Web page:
What is a Co-Insurance Clause?


Co-insurance is a very important term when considering a new insurance policy. Most of the time you will encounter co-insurance on business policies, but it’s also possible to see co-insurance applied to personal insurance as well.

Co-insurance is an often-misunderstood term and even some insurance professionals struggle with remembering the ins and outs of the clause.

With this article we hope to demystify the clause, and to help you make better decisions about your insurance coverage.

What is Co-Insurance?

Co-insurance is a provision that limits the loss recovery if the amount of insurance purchased by the insured (you) is less than a specified percentage of the value of the property. You will often see the percentage range from 80% to 100% of the value of the asset being insured.

That is a fancy way of saying that the insurance company will apply the co-insurance clause to make sure that the policyholders insure their property to an appropriate value so that the insurer receives a fair premium for the risk.

Real Life Co-Insurance Example

The concept of co-insurance is not an easy one to grasp, but it is usually best explained with an example.

You have a co-insurance clause on your property requiring at least 80% of the total value of the property to be insured. The value of the property is $1,000,000, but you have only insured the property for $400,000. This means that you are only insuring 40% of the value of the property (half of the co-insurance requirement)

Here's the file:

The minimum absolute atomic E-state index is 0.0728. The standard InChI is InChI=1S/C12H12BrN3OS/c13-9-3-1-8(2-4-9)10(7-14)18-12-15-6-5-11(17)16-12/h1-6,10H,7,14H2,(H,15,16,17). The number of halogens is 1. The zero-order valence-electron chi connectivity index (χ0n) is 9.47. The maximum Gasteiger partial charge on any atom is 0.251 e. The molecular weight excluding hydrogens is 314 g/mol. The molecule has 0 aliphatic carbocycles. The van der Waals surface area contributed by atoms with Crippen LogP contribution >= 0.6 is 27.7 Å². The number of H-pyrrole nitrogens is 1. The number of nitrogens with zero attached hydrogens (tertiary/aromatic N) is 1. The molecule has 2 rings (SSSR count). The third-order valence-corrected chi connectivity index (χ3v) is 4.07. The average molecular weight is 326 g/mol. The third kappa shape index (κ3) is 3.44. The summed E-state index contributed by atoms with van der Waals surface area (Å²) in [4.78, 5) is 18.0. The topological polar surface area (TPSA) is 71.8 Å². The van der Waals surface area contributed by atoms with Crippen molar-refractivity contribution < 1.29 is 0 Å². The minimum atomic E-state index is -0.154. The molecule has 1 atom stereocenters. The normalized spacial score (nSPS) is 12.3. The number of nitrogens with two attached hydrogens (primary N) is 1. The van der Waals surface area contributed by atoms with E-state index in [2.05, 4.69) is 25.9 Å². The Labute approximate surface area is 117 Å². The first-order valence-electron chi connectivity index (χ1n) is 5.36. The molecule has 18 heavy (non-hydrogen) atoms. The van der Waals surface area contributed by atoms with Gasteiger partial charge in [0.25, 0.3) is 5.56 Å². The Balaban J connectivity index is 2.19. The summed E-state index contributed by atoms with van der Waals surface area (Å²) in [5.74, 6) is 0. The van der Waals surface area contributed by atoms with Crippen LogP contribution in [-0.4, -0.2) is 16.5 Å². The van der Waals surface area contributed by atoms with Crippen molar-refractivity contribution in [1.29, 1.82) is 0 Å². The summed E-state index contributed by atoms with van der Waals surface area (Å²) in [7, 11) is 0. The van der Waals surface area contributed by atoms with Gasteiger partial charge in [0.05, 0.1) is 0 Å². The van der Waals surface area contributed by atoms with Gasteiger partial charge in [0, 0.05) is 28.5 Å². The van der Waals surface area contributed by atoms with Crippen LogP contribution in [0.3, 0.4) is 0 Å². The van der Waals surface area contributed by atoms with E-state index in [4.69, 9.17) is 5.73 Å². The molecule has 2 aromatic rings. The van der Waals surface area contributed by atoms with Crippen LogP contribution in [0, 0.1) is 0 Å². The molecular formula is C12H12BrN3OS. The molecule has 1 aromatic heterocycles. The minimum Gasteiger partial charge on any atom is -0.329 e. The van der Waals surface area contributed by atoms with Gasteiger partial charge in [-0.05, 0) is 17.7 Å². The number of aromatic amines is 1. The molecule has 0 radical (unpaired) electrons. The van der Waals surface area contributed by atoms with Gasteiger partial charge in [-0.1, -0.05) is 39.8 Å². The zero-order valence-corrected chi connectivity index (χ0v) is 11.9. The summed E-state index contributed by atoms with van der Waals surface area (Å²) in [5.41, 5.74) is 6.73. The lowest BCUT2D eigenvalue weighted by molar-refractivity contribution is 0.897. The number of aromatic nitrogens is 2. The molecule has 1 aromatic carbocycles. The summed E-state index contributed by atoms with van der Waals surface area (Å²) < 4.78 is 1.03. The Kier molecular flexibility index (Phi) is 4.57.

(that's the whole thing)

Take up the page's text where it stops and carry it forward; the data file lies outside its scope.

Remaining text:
There was an insurable loss in the amount of $50,000 and you have put in a claim. Since you only carried 50% of the co-insurance requirement, the insurance company will cover only 50% of the loss. This means that the insurance company would only pay out $25,000 of the $50,000 loss.

You are essentially co-insuring your property with the insurance company. You were responsible for the half that you didn’t insure, and they were responsible for the half that you did insure.

What is the Calculation for Co-Insurance?

The way that co-insurance is calculated is using a specific formula. Using the values from the example above, this is what the formula would look like:

($400,000 / $800,000) * $50,000 = $25,000

Written out, the formula is the amount of insurance purchased ($400,000) divided by the amount of insurance you should have purchased ($800,000 (80% of 1 million value)) multiplied by the value of the loss ($50,000).

What is the Point of Co-Insurance?

The co-insurance clause is put on the policy to encourage the full valuation of the property and to discourage under-insurance.

Keep in mind that the co-insurance clause can be applied to buildings, stock, profits from business interruption, or even equipment.

Insurance Can be Complicated

Co-insurance is a great example of how complicated insurance can be at times. The good news is that you don’t have to understand these things to the extent that your insurance broker does. Having an experienced and knowledgeable insurance broker can make your life a lot easier.

If you don’t already have an insurance broker helping you find the coverage you need, reach out to our offices today.